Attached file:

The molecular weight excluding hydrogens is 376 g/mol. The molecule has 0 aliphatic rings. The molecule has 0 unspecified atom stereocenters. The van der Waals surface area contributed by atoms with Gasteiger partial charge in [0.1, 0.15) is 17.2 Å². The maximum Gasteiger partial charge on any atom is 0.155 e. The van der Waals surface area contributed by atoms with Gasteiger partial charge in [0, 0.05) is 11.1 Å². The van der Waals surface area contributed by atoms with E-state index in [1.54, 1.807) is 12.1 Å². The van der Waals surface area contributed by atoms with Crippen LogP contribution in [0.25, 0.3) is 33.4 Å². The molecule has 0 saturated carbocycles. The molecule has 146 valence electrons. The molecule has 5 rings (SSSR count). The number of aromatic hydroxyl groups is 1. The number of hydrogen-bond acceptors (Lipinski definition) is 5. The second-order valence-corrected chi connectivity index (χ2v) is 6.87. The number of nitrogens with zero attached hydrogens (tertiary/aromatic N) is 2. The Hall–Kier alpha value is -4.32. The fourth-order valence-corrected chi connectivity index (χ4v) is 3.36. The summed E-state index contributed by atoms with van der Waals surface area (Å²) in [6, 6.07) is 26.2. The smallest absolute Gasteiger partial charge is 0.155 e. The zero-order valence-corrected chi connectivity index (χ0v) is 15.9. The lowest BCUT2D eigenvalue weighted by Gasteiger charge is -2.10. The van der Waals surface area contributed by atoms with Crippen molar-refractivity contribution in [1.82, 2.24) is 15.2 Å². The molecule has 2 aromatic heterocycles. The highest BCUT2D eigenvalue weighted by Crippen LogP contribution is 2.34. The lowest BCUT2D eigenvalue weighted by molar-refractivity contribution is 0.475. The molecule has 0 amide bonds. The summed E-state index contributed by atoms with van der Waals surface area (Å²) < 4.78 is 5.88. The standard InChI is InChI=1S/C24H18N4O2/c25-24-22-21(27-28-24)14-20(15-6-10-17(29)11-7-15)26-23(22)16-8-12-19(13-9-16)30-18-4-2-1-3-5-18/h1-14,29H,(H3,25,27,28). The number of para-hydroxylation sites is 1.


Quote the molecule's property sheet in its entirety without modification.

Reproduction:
The molecular weight excluding hydrogens is 376 g/mol. The molecule has 0 aliphatic rings. The molecule has 0 unspecified atom stereocenters. The van der Waals surface area contributed by atoms with Gasteiger partial charge in [0.1, 0.15) is 17.2 Å². The maximum Gasteiger partial charge on any atom is 0.155 e. The van der Waals surface area contributed by atoms with Gasteiger partial charge in [0, 0.05) is 11.1 Å². The van der Waals surface area contributed by atoms with E-state index in [1.54, 1.807) is 12.1 Å². The van der Waals surface area contributed by atoms with Crippen LogP contribution in [0.25, 0.3) is 33.4 Å². The molecule has 0 saturated carbocycles. The molecule has 146 valence electrons. The molecule has 5 rings (SSSR count). The number of aromatic hydroxyl groups is 1. The number of hydrogen-bond acceptors (Lipinski definition) is 5. The second-order valence-corrected chi connectivity index (χ2v) is 6.87. The number of nitrogens with zero attached hydrogens (tertiary/aromatic N) is 2. The Hall–Kier alpha value is -4.32. The fourth-order valence-corrected chi connectivity index (χ4v) is 3.36. The summed E-state index contributed by atoms with van der Waals surface area (Å²) in [6, 6.07) is 26.2. The smallest absolute Gasteiger partial charge is 0.155 e. The zero-order valence-corrected chi connectivity index (χ0v) is 15.9. The lowest BCUT2D eigenvalue weighted by Gasteiger charge is -2.10. The van der Waals surface area contributed by atoms with Crippen molar-refractivity contribution in [1.82, 2.24) is 15.2 Å². The molecule has 2 aromatic heterocycles. The highest BCUT2D eigenvalue weighted by Crippen LogP contribution is 2.34. The lowest BCUT2D eigenvalue weighted by molar-refractivity contribution is 0.475. The molecule has 0 amide bonds. The summed E-state index contributed by atoms with van der Waals surface area (Å²) < 4.78 is 5.88. The standard InChI is InChI=1S/C24H18N4O2/c25-24-22-21(27-28-24)14-20(15-6-10-17(29)11-7-15)26-23(22)16-8-12-19(13-9-16)30-18-4-2-1-3-5-18/h1-14,29H,(H3,25,27,28). The number of para-hydroxylation sites is 1.